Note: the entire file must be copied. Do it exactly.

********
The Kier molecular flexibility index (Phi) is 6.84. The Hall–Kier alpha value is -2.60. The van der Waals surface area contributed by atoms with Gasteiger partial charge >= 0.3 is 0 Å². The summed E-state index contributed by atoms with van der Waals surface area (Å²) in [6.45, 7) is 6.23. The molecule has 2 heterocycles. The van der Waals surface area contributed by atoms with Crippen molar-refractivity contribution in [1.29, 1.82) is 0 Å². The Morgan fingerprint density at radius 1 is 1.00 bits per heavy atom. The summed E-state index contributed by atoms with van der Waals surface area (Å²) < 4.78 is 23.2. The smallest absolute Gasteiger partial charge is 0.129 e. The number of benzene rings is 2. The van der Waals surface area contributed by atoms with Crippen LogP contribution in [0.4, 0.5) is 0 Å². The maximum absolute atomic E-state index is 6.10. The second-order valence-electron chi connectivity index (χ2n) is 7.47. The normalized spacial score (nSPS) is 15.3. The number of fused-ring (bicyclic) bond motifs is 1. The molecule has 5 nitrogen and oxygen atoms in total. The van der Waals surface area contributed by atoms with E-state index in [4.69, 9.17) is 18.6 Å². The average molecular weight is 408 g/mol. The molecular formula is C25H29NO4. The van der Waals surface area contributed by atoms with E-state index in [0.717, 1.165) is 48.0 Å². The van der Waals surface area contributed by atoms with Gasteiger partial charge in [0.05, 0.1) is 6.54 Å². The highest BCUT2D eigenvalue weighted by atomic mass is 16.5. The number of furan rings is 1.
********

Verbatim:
The Kier molecular flexibility index (Phi) is 6.84. The Hall–Kier alpha value is -2.60. The van der Waals surface area contributed by atoms with Gasteiger partial charge >= 0.3 is 0 Å². The summed E-state index contributed by atoms with van der Waals surface area (Å²) in [6.45, 7) is 6.23. The molecule has 2 heterocycles. The van der Waals surface area contributed by atoms with Crippen molar-refractivity contribution in [1.29, 1.82) is 0 Å². The Morgan fingerprint density at radius 1 is 1.00 bits per heavy atom. The summed E-state index contributed by atoms with van der Waals surface area (Å²) < 4.78 is 23.2. The smallest absolute Gasteiger partial charge is 0.129 e. The number of benzene rings is 2. The van der Waals surface area contributed by atoms with Crippen LogP contribution in [0.4, 0.5) is 0 Å². The maximum absolute atomic E-state index is 6.10. The second-order valence-electron chi connectivity index (χ2n) is 7.47. The normalized spacial score (nSPS) is 15.3. The number of fused-ring (bicyclic) bond motifs is 1. The molecule has 5 nitrogen and oxygen atoms in total. The van der Waals surface area contributed by atoms with E-state index in [4.69, 9.17) is 18.6 Å². The average molecular weight is 408 g/mol. The molecular formula is C25H29NO4. The van der Waals surface area contributed by atoms with E-state index in [0.717, 1.165) is 48.0 Å². The van der Waals surface area contributed by atoms with Gasteiger partial charge in [0.05, 0.1) is 6.54 Å². The highest BCUT2D eigenvalue weighted by atomic mass is 16.5. The number of furan rings is 1.